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Asean & Global Updates
POSTED | 12:48 PM | 14-02-2016

India upset by US sale of F-16 fighters to Pakistan

India said that it is disappointed with the United States’ decision to sell eight nuclear-capable F-16 fighter jets to Pakistan and that it does not believe such an arms transfer will help combat terrorism, The Associated Press reported on Sunday (14 Feb 2016).

The US government said Friday that it had approved the sale of the F-16 fighter aircraft, radar and electronic warfare equipment to Pakistan in a deal worth nearly $700 million.

The US ambassador to India, Richard Verma, was summoned on Saturday to the External Affairs Ministry, where Foreign Secretary S. Jaishankar conveyed India’s displeasure with the deal.

The External Affairs Ministry said in a statement that India was disappointed with the decision of the Obama administration to sell the fighter jets to Pakistan and its justification that it will help efforts to fight terrorism.

“We disagree with their rationale that such arms transfers help combat terrorism,” the statement said. “The record of the last many years in this regard speaks for itself.”

India is worried that arming Pakistan with advanced fighters jets will tilt the military balance in the region.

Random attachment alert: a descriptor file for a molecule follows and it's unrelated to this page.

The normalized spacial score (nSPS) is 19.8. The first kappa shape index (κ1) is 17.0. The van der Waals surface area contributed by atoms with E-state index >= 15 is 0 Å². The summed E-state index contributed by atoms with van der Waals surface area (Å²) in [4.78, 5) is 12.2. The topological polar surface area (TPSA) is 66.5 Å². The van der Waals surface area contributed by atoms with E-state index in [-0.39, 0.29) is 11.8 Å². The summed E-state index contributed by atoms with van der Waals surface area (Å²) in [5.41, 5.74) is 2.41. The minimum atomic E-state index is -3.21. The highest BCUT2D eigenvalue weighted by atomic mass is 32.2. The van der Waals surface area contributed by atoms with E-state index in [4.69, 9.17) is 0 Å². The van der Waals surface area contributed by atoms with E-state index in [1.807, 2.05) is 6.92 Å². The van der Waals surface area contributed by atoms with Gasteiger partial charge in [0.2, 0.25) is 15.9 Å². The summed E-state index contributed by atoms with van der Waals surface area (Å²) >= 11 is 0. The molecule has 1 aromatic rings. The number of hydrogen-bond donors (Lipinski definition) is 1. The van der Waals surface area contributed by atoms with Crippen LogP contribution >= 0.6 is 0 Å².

Washington believes Pakistan’s strategic location next to Afghanistan makes it a useful ally in the war against global terrorism despite Pakistan allowing many militant groups to operate out of its territory.

During the Cold War, relations between India and the United States were strained as America tilted toward Pakistan and India had to turn to the Soviet Union for support. Relations have thawed since then. India and the United States have forged closer economic and defense ties in the past decade, although New Delhi has often protested continuing US military sales to Pakistan.

Pakistan’s close ties with China have always been a source of worry for India. China has been one of Pakistan’s biggest suppliers of weapons, and Islamabad has built its arsenal of nuclear weapons with Beijing’s help, according to The Associated Press.

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